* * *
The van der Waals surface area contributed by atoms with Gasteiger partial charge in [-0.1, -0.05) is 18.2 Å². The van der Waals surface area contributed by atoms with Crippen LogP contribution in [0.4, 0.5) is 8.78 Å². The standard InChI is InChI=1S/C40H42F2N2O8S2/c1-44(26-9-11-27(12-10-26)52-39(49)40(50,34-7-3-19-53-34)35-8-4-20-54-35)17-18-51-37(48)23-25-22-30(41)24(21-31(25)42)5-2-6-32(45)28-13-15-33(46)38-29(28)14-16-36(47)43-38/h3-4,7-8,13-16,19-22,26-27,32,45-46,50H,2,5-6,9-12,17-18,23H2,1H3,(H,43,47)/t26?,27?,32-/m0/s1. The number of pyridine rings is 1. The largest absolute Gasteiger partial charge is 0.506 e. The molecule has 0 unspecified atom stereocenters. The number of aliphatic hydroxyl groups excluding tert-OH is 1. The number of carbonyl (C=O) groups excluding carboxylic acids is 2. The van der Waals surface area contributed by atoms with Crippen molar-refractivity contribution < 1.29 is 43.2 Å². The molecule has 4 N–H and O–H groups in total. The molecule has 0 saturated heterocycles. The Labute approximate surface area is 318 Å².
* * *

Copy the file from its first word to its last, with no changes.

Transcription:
The van der Waals surface area contributed by atoms with Gasteiger partial charge in [-0.1, -0.05) is 18.2 Å². The van der Waals surface area contributed by atoms with Crippen LogP contribution in [0.4, 0.5) is 8.78 Å². The standard InChI is InChI=1S/C40H42F2N2O8S2/c1-44(26-9-11-27(12-10-26)52-39(49)40(50,34-7-3-19-53-34)35-8-4-20-54-35)17-18-51-37(48)23-25-22-30(41)24(21-31(25)42)5-2-6-32(45)28-13-15-33(46)38-29(28)14-16-36(47)43-38/h3-4,7-8,13-16,19-22,26-27,32,45-46,50H,2,5-6,9-12,17-18,23H2,1H3,(H,43,47)/t26?,27?,32-/m0/s1. The number of pyridine rings is 1. The largest absolute Gasteiger partial charge is 0.506 e. The molecule has 0 unspecified atom stereocenters. The number of aliphatic hydroxyl groups excluding tert-OH is 1. The number of carbonyl (C=O) groups excluding carboxylic acids is 2. The van der Waals surface area contributed by atoms with Crippen molar-refractivity contribution < 1.29 is 43.2 Å². The molecule has 4 N–H and O–H groups in total. The molecule has 0 saturated heterocycles. The Labute approximate surface area is 318 Å².